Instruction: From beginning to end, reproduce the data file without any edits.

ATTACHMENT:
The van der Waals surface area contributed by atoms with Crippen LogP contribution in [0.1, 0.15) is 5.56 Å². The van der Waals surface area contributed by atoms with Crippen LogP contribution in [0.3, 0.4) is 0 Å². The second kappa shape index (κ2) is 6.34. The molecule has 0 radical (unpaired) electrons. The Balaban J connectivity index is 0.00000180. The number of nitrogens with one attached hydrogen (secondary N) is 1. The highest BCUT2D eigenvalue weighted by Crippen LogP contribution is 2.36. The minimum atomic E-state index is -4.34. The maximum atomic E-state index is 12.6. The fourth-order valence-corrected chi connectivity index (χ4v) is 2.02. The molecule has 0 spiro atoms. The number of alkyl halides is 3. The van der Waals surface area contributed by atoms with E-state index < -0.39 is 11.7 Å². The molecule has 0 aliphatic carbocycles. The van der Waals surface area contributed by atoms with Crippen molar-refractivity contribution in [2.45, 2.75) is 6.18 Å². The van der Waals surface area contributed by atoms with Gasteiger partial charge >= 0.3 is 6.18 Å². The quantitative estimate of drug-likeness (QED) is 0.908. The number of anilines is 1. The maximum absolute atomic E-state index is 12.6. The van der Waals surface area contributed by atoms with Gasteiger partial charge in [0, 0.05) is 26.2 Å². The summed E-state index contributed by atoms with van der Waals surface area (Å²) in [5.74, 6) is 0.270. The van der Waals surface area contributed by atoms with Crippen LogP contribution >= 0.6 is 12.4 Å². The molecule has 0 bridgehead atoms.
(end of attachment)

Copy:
The van der Waals surface area contributed by atoms with Crippen LogP contribution in [0.1, 0.15) is 5.56 Å². The van der Waals surface area contributed by atoms with Crippen LogP contribution in [0.3, 0.4) is 0 Å². The second kappa shape index (κ2) is 6.34. The molecule has 0 radical (unpaired) electrons. The Balaban J connectivity index is 0.00000180. The number of nitrogens with one attached hydrogen (secondary N) is 1. The highest BCUT2D eigenvalue weighted by Crippen LogP contribution is 2.36. The minimum atomic E-state index is -4.34. The maximum atomic E-state index is 12.6. The fourth-order valence-corrected chi connectivity index (χ4v) is 2.02. The molecule has 0 spiro atoms. The number of alkyl halides is 3. The van der Waals surface area contributed by atoms with E-state index < -0.39 is 11.7 Å². The molecule has 0 aliphatic carbocycles. The van der Waals surface area contributed by atoms with Crippen molar-refractivity contribution in [2.45, 2.75) is 6.18 Å². The van der Waals surface area contributed by atoms with Gasteiger partial charge >= 0.3 is 6.18 Å². The quantitative estimate of drug-likeness (QED) is 0.908. The number of anilines is 1. The maximum absolute atomic E-state index is 12.6. The van der Waals surface area contributed by atoms with Gasteiger partial charge in [0, 0.05) is 26.2 Å². The summed E-state index contributed by atoms with van der Waals surface area (Å²) in [5.74, 6) is 0.270. The van der Waals surface area contributed by atoms with Crippen LogP contribution >= 0.6 is 12.4 Å². The molecule has 0 bridgehead atoms.